CHARLESTON, S.C. (AP) — A nearly all-White jury was seated Wednesday for the murder trial of a White former South Carolina officer whose fatal shooting of a Black man stunned the nation after it was recorded by a bystander.
Former North Charleston police office Michael Slager (right), is lead into court, in Charleston, S.C. Jury selection begins Monday, Oct. 31, 2016, in the murder trial of Slager charged with shooting Walter Scott (left), an unarmed black motorist in April 2015. (Facebook and AP Photos)
A jury of six White men, five White women and one Black man will hear the case of Michael Slager, who is charged with murder in the April 2015 shooting death of 50-year-old Walter Scott as Scott fled a traffic stop in North Charleston.
The images of Slager repeatedly shooting Scott in the back as he tried to run away inspired many others to record encounters with police since then, and both officer-involved shootings and slayings of police have only drawn more attention.
The jury was seated after two days of qualification, as authorities apprehended a suspect in the killings of two Iowa officers shot while sitting in their patrol cars. Testimony also began Wednesday in the Ohio murder trial of a White officer who fatally shot a Black man.
In the Slager trial, the defense struck nine potential jurors, including seven minorities. The prosecution challenged whether the defense was using only race as a basis for disqualifying them. The challenge was dropped after the defense provided detailed reasons for its strikes.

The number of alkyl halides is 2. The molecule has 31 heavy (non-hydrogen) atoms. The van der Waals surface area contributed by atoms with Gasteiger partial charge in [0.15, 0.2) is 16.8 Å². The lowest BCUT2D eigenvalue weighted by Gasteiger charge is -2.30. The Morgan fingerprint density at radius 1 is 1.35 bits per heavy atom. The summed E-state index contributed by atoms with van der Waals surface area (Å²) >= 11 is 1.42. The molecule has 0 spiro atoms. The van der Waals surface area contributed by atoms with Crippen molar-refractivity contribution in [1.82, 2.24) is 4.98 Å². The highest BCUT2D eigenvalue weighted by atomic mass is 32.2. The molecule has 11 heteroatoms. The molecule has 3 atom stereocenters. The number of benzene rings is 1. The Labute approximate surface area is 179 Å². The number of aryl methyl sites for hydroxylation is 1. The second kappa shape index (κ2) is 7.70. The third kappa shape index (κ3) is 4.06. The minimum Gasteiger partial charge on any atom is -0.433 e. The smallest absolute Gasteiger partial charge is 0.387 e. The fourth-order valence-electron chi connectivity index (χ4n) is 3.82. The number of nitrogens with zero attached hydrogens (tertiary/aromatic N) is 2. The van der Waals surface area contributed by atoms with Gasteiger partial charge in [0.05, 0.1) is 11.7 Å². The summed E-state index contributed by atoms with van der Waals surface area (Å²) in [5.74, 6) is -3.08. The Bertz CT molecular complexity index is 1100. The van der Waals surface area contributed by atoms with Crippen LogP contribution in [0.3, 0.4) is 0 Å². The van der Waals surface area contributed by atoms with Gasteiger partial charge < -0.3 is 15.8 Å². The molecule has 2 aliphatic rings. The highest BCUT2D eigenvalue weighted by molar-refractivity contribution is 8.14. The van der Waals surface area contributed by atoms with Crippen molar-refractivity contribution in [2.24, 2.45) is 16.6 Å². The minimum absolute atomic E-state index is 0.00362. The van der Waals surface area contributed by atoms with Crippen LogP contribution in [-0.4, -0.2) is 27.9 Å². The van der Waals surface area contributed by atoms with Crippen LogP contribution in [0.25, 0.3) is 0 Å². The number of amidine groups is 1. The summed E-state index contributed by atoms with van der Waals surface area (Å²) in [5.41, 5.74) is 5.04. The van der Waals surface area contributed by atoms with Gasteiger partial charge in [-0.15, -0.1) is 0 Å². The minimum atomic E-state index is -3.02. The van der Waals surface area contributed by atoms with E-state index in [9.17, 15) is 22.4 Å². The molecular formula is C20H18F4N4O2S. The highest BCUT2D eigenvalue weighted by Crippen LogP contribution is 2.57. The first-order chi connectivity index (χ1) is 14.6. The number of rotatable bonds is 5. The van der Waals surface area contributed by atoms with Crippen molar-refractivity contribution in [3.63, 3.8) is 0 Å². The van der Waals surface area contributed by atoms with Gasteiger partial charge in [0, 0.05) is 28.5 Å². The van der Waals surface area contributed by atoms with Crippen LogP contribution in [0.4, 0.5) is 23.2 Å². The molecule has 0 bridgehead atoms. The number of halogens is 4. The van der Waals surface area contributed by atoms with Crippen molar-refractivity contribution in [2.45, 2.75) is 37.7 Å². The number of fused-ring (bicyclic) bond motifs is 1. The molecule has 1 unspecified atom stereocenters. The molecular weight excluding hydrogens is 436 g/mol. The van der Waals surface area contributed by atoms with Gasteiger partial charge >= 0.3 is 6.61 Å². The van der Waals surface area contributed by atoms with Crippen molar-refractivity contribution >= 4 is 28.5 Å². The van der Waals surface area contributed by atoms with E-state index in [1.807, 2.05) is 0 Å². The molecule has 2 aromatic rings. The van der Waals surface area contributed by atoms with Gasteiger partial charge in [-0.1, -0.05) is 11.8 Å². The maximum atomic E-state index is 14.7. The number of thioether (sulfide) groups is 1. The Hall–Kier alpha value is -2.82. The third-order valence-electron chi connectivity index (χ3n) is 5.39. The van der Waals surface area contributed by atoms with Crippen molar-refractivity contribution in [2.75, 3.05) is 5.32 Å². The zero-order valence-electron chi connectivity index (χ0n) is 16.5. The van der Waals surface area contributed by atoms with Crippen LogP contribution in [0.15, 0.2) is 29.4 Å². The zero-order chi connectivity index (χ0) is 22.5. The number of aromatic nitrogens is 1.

Some of those reasons were: not having a good understanding of English, expressing anti-gun sentiments, and in one case, a potential juror is a friend of the medical examiner, who is expected to testify.
Attorney Andy Savage, an attorney working for Michael Slager, speaks with Ninth Circuit Solicitor Scarlett Wilson, right, on Wednesday, Nov. 2, 2016, in Charleston County court, in Charleston, S.C. The pool from which a jury will be selected to hear the case of white former South Carolina policeman Michael Slager, left, charged in the shooting death of a black motorist, Walter Scott, is predominantly white. Attorneys are using their strikes on Wednesday morning to select a jury of 12 people and six alternate jurors to hear the case of Michael Slager. (Grace Beahm/Post and Courier via AP, Pool, File)
Figures released by the clerk of court in Charleston County show that of the pool of 75 qualified jurors from which the jury was selected, 16 are black, or just over 20 percent. Figures from the U.S. Census Bureau show the black population of the state and the county is about 28 percent.
Opening arguments are expected on Thursday. Judge Clifton Newman was to hear motions on Wednesday afternoon, including one asking that the dramatic cellphone video of the shooting be kept out of the trial.
Slager’s attorney Andy Savage, in a motion Tuesday called the video “prejudicial, inflammatory and factually deficient.” He said bystander Feidin Santana took it from 137 feet away and not from the officer’s perspective. The clip is also “obscured or blurry and thus confusing,” the motion said.
The video does not show all of a fight that took place between Slager and Scott, and if it is allowed, it should not be shown in slow motion because that implies that Slager had malicious intent toward Scott, the motion said.
Slager, 34, faces 30 years to life if convicted of murder. Scott was shot after being pulled over for a broken taillight.